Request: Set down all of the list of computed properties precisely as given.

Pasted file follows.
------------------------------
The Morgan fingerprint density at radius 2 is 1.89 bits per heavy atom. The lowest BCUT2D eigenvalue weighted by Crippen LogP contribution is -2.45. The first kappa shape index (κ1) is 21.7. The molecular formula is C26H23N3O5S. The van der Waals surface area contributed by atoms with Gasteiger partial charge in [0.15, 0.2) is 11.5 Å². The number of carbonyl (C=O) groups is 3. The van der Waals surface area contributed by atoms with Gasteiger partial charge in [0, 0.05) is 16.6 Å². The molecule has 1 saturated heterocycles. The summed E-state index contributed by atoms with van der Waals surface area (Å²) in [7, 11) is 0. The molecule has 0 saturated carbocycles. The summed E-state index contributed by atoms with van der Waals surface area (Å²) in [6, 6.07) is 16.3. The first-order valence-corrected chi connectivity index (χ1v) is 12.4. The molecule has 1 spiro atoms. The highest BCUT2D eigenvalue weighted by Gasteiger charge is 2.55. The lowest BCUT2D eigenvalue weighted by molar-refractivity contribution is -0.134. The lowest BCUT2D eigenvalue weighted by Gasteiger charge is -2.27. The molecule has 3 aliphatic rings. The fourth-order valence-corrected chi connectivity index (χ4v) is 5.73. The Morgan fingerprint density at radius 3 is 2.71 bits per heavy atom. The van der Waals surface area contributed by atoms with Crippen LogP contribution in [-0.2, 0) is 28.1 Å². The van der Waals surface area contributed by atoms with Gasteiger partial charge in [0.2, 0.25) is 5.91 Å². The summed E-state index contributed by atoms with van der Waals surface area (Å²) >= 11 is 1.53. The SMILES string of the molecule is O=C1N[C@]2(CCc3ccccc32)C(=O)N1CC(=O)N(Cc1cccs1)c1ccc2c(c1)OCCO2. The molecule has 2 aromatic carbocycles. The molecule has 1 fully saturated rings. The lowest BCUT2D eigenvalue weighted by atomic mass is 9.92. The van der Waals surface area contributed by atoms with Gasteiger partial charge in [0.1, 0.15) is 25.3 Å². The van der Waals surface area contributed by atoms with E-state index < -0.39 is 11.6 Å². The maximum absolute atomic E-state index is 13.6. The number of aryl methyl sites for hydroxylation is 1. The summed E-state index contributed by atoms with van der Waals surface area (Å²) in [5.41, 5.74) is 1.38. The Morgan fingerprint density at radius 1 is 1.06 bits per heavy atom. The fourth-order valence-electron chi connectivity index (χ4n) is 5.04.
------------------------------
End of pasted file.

The Morgan fingerprint density at radius 2 is 1.89 bits per heavy atom. The lowest BCUT2D eigenvalue weighted by Crippen LogP contribution is -2.45. The first kappa shape index (κ1) is 21.7. The molecular formula is C26H23N3O5S. The van der Waals surface area contributed by atoms with Gasteiger partial charge in [0.15, 0.2) is 11.5 Å². The number of carbonyl (C=O) groups is 3. The van der Waals surface area contributed by atoms with Gasteiger partial charge in [0, 0.05) is 16.6 Å². The molecule has 1 saturated heterocycles. The summed E-state index contributed by atoms with van der Waals surface area (Å²) in [7, 11) is 0. The molecule has 0 saturated carbocycles. The summed E-state index contributed by atoms with van der Waals surface area (Å²) in [6, 6.07) is 16.3. The first-order valence-corrected chi connectivity index (χ1v) is 12.4. The molecule has 1 spiro atoms. The highest BCUT2D eigenvalue weighted by Gasteiger charge is 2.55. The lowest BCUT2D eigenvalue weighted by molar-refractivity contribution is -0.134. The lowest BCUT2D eigenvalue weighted by Gasteiger charge is -2.27. The molecule has 3 aliphatic rings. The fourth-order valence-corrected chi connectivity index (χ4v) is 5.73. The Morgan fingerprint density at radius 3 is 2.71 bits per heavy atom. The van der Waals surface area contributed by atoms with Crippen LogP contribution in [-0.2, 0) is 28.1 Å². The van der Waals surface area contributed by atoms with Gasteiger partial charge in [0.2, 0.25) is 5.91 Å². The summed E-state index contributed by atoms with van der Waals surface area (Å²) >= 11 is 1.53. The SMILES string of the molecule is O=C1N[C@]2(CCc3ccccc32)C(=O)N1CC(=O)N(Cc1cccs1)c1ccc2c(c1)OCCO2. The molecule has 2 aromatic carbocycles. The molecule has 1 fully saturated rings. The lowest BCUT2D eigenvalue weighted by atomic mass is 9.92. The van der Waals surface area contributed by atoms with Gasteiger partial charge in [0.1, 0.15) is 25.3 Å². The van der Waals surface area contributed by atoms with E-state index < -0.39 is 11.6 Å². The maximum absolute atomic E-state index is 13.6. The number of aryl methyl sites for hydroxylation is 1. The summed E-state index contributed by atoms with van der Waals surface area (Å²) in [5.41, 5.74) is 1.38. The Morgan fingerprint density at radius 1 is 1.06 bits per heavy atom. The fourth-order valence-electron chi connectivity index (χ4n) is 5.04.